We will briefly address three other issues that Rodriguez raises on appeal. First, Rodriguez argues that Forthright spoliated evidence and that the District Court should have drawn an adverse inference against it at the summary judgment stage. By way of background, Forthright filed a motion to amend its answer to assert counterclaims based on a document that it discovered in Rodriguez's cubicle following his termination. On Rodriguez's motion, a Magistrate Judge granted Rodriguez permission to have the original document fingerprinted to determine whether there was any evidence that it had been in his possession. Shortly thereafter, however, Forthright asserted that it could not locate the original document (though both parties retained a copy).
Rodriguez then requested leave to file a "motion for spoliation of evidence." (ECF No. 51.) The Magistrate Judge [*14] apparently addressed that issue at a telephonic conference (ECF No. 52), and then denied the request without prejudice (ECF No. 53). According to Rodriguez, the Magistrate Judge did so on the ground that spoliation should be addressed only after the summary judgment stage. Rodriguez argues that the District Court should have drawn the spoliation inference in considering summary judgment.
It is true that spoliation can be considered at the summary judgment stage. See Brewer v. Quaker State Oil Ref. Corp., 72 F.3d 326, 334 (3d Cir. 1995). But Rodriguez has not preserved this issue,7 and it lacks merit in any event. Rodriguez argued below that Forthright's alleged spoliation of this evidence prejudiced only his ability to defend against Forthright's counterclaims. He did not argue that it prejudiced his ability to defend against summary judgment on his claims, and he raises nothing on appeal suggesting that it did. Rodriguez retained a copy of this document, so the only adverse inference to which he might have been entitled would have been an inference that the original document did not bear his fingerprints. That inference would not have saved his claims from summary judgment.8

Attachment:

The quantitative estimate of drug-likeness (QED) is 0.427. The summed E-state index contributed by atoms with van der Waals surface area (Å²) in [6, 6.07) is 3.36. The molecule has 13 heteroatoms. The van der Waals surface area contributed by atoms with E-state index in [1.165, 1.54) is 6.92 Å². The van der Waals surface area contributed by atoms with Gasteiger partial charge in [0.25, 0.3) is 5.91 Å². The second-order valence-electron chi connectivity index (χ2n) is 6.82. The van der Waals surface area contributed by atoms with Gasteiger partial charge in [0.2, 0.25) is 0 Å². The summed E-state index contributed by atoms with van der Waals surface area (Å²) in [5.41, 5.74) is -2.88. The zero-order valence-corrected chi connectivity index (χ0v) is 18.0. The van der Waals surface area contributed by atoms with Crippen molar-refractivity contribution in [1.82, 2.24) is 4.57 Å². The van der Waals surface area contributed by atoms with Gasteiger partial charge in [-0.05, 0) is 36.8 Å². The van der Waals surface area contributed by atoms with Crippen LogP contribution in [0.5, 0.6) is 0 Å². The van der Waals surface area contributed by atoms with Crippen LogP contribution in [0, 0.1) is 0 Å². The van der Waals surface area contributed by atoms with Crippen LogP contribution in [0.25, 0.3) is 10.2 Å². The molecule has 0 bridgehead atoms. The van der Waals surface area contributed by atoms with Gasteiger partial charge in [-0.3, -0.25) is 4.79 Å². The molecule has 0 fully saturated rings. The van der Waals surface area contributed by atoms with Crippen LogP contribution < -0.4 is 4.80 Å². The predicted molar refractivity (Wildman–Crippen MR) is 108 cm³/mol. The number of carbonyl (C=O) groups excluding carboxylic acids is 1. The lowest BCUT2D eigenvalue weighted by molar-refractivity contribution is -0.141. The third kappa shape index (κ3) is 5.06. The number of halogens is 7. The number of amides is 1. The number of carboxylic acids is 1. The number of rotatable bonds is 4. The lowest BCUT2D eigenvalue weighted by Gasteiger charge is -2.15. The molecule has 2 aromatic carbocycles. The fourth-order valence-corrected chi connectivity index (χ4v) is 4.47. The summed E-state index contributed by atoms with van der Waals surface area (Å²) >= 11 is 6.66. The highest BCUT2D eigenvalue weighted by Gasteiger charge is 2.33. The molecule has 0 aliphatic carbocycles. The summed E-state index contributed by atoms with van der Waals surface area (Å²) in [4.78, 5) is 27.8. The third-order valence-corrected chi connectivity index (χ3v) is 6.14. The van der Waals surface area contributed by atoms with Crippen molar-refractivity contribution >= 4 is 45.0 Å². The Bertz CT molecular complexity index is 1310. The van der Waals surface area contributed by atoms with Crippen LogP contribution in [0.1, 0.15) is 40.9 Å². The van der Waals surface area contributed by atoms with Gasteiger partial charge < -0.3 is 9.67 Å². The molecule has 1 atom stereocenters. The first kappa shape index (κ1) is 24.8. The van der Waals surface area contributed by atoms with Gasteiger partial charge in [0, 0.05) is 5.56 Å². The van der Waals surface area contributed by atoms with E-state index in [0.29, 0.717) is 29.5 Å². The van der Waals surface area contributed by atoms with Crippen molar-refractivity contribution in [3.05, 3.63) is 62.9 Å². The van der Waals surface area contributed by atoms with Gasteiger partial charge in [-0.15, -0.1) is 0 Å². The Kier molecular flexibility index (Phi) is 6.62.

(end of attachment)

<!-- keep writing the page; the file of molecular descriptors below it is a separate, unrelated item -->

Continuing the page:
7 Rodriguez claims that the Magistrate Judge addressed this issue at the telephonic conference, which the docket indicates was recorded, but we have no way to review this issue because Rodriguez has not had the conference transcribed as required by Fed. R. App. P. 10(b)(1). Rodriguez also did not appeal the Magistrate Judge's ruling to the District Court. See Tabron v. Grace, 6 F.3d 147, 153 n.2 (3d Cir. 1993).
8 Rodriguez also refers on appeal to the disappearance of his computer hard drive during Forthright's investigation and to the absence of any recordings of Mueller's interviews. Rodriguez did not mention the hard drive in his "motion for spoliation," and he has not cited any evidence suggesting that Forthright was responsible for its disappearance in any event. Rodriguez did mention the absence of recordings, but he submitted no evidence contesting Forthright's claim that recordings were not made and did not exist.